Soft drinks are an important component of the Western lifestyle and diet. The intake of soft drinks in Australia has grown rapidly from around 47.3 L per person per year in 1969 to 113 L per person (both children and adults) in 1999.17 A case–control study performed in Sweden showed that children with asthma reported higher consumption of sugar-containing drinks.18 Sugar consumption increases the risk of dental caries, and there is also concern regarding the relationship between dental caries and asthma.19 To the best of our knowledge, there has been no large-scale study assessing the relationship between soft drink consumption and the prevalence of asthma/COPD among adults. The objective of this study was to investigate this association among adults, using data from the South Australian Monitoring and Surveillance System (SAMSS).
Design of the survey and sample selection
Data was collected from March 2008 to June 2010, using the SAMSS. The SAMSS is designed to systematically monitor the trends over time in diseases, health-related problems, risk factors and other health service issues, among individuals of all ages, for the SA health system.20 Each month, interviews are conducted with a minimum of 600 randomly selected individuals of all ages. All households in SA with a telephone connection and telephone number listed in the electronic White Pages (EWP) are eligible for selection for these interviews. A letter introducing the survey is mailed to the selected household and the person who last celebrated his/her birthday is chosen for interview. There are no replacements for non-respondents. Up to ten calls are made to the household to interview the selected person. Interviews are conducted by trained health interviewers. SAMSS utilizes a computer-assisted telephone interviewing (CATI) system to conduct the interviews. Data are weighted by area of residence (metropolitan/rural), age, gender and probability of selection in the household, to the most recent SA population data, so that the results are representative of the whole population of SA.21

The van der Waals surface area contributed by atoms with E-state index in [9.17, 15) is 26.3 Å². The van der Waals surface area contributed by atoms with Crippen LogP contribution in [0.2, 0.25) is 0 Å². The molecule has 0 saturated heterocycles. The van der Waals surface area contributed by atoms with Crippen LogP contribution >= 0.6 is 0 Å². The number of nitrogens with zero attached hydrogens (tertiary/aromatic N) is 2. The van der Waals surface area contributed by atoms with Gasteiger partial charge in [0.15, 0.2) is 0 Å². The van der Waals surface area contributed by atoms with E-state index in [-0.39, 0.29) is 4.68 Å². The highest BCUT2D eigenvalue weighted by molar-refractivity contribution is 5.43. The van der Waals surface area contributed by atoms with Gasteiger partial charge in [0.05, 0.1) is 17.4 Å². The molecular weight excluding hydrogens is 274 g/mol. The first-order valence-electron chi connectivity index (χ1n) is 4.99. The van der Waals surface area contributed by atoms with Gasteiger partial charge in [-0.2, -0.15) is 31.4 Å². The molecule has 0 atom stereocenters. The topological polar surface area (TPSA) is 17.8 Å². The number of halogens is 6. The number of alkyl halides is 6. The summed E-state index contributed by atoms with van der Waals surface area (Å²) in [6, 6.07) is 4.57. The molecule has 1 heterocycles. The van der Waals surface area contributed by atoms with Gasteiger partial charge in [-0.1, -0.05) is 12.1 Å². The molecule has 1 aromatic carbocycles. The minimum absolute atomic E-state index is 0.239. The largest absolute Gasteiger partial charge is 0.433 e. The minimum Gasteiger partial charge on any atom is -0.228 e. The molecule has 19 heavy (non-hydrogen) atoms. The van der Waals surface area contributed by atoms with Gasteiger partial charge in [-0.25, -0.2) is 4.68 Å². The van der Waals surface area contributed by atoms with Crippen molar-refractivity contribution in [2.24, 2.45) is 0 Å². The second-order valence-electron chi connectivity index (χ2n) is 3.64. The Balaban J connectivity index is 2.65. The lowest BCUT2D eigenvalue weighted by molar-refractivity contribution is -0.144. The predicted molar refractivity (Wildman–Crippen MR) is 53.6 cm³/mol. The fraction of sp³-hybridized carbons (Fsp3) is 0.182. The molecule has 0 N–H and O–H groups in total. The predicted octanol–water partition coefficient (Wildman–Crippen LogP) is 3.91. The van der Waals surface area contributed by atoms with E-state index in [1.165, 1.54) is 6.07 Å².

In the period from March 2008 to June 2010, a total of 18 880 interviews were conducted (64.2% response rate). This analysis was restricted to individuals aged 16 years and older, who were asked questions relating to the prevalence of asthma and COPD, giving a final total of 16 907 respondents.
Current asthma was defined as a self-reported doctor diagnosis of asthma, with experience of symptoms or use of prescribed medication for asthma in the past 12 months.22
The incidence of COPD was assessed by the question ‘Have you ever been told by a doctor that you have chronic bronchitis or emphysema?’
Consumption of soft drinks, fruits and vegetables
Soft drink consumption was assessed by the question ‘On average, how many litres of soft drink and sports drink (e.g. Coke, lemonade, flavoured mineral water, Powerade, Gatorade) do you usually have in a day?’ Participants were also asked how many glasses of water and juice they consumed in a day. Total fluid consumption was estimated, based on the consumption (in litres) of soft drink, water and fruit or vegetable juice. Participants were asked how many servings of fruit and vegetables they usually ate per day. The fruit and vegetable consumption variable was split into consumption at levels less than currently recommended by government guidelines (two servings of fruits and five servings of vegetables per day), and consumption at the recommended levels or greater.23
Gender, age, area of residence, highest educational attainment and gross annual household income were included in the analyses. The socioeconomic variables have been tested for reliability, which was conducted by the CATI Technical Reference Group, National Public Health Information Working Group (NPHIWG), between 2001 and 2004. As a result of this evaluation of the questions, the members of the CATI Technical Reference Group have collaborated to produce modular sets of questions for use in CATI surveys in Australia. These questions form part of the National Health Data Dictionary.24